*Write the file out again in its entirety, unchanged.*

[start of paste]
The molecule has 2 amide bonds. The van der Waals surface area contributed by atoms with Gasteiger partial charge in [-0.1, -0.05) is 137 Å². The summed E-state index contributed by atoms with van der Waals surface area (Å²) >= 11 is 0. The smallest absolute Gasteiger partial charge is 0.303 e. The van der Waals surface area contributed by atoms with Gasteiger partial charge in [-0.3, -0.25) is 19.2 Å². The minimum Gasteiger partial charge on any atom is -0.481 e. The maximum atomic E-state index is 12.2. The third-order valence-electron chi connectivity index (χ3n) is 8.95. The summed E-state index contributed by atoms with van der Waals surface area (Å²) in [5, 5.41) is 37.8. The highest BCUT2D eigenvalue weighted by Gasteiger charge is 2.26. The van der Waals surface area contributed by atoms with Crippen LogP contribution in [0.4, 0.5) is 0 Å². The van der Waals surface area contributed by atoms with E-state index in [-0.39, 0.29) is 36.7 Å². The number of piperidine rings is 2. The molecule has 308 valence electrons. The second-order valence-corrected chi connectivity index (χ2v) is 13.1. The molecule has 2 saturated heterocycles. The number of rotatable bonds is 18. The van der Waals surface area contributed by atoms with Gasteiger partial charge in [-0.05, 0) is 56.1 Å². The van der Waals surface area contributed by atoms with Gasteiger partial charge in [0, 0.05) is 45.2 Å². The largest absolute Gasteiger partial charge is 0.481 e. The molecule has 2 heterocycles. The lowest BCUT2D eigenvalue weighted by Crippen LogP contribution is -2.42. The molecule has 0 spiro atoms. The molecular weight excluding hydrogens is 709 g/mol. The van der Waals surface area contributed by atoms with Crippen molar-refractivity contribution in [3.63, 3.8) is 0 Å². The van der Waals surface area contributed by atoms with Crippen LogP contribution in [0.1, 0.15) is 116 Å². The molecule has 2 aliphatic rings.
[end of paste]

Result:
The molecule has 2 amide bonds. The van der Waals surface area contributed by atoms with Gasteiger partial charge in [-0.1, -0.05) is 137 Å². The summed E-state index contributed by atoms with van der Waals surface area (Å²) >= 11 is 0. The smallest absolute Gasteiger partial charge is 0.303 e. The van der Waals surface area contributed by atoms with Gasteiger partial charge in [-0.3, -0.25) is 19.2 Å². The minimum Gasteiger partial charge on any atom is -0.481 e. The maximum atomic E-state index is 12.2. The third-order valence-electron chi connectivity index (χ3n) is 8.95. The summed E-state index contributed by atoms with van der Waals surface area (Å²) in [5, 5.41) is 37.8. The highest BCUT2D eigenvalue weighted by Gasteiger charge is 2.26. The van der Waals surface area contributed by atoms with Crippen LogP contribution in [0.4, 0.5) is 0 Å². The van der Waals surface area contributed by atoms with E-state index in [-0.39, 0.29) is 36.7 Å². The number of piperidine rings is 2. The molecule has 308 valence electrons. The second-order valence-corrected chi connectivity index (χ2v) is 13.1. The molecule has 2 saturated heterocycles. The number of rotatable bonds is 18. The van der Waals surface area contributed by atoms with Gasteiger partial charge in [-0.05, 0) is 56.1 Å². The van der Waals surface area contributed by atoms with Gasteiger partial charge in [0, 0.05) is 45.2 Å². The largest absolute Gasteiger partial charge is 0.481 e. The molecule has 2 heterocycles. The lowest BCUT2D eigenvalue weighted by Crippen LogP contribution is -2.42. The molecule has 0 spiro atoms. The molecular weight excluding hydrogens is 709 g/mol. The van der Waals surface area contributed by atoms with Crippen molar-refractivity contribution in [3.63, 3.8) is 0 Å². The van der Waals surface area contributed by atoms with Crippen LogP contribution in [0.1, 0.15) is 116 Å². The molecule has 2 aliphatic rings.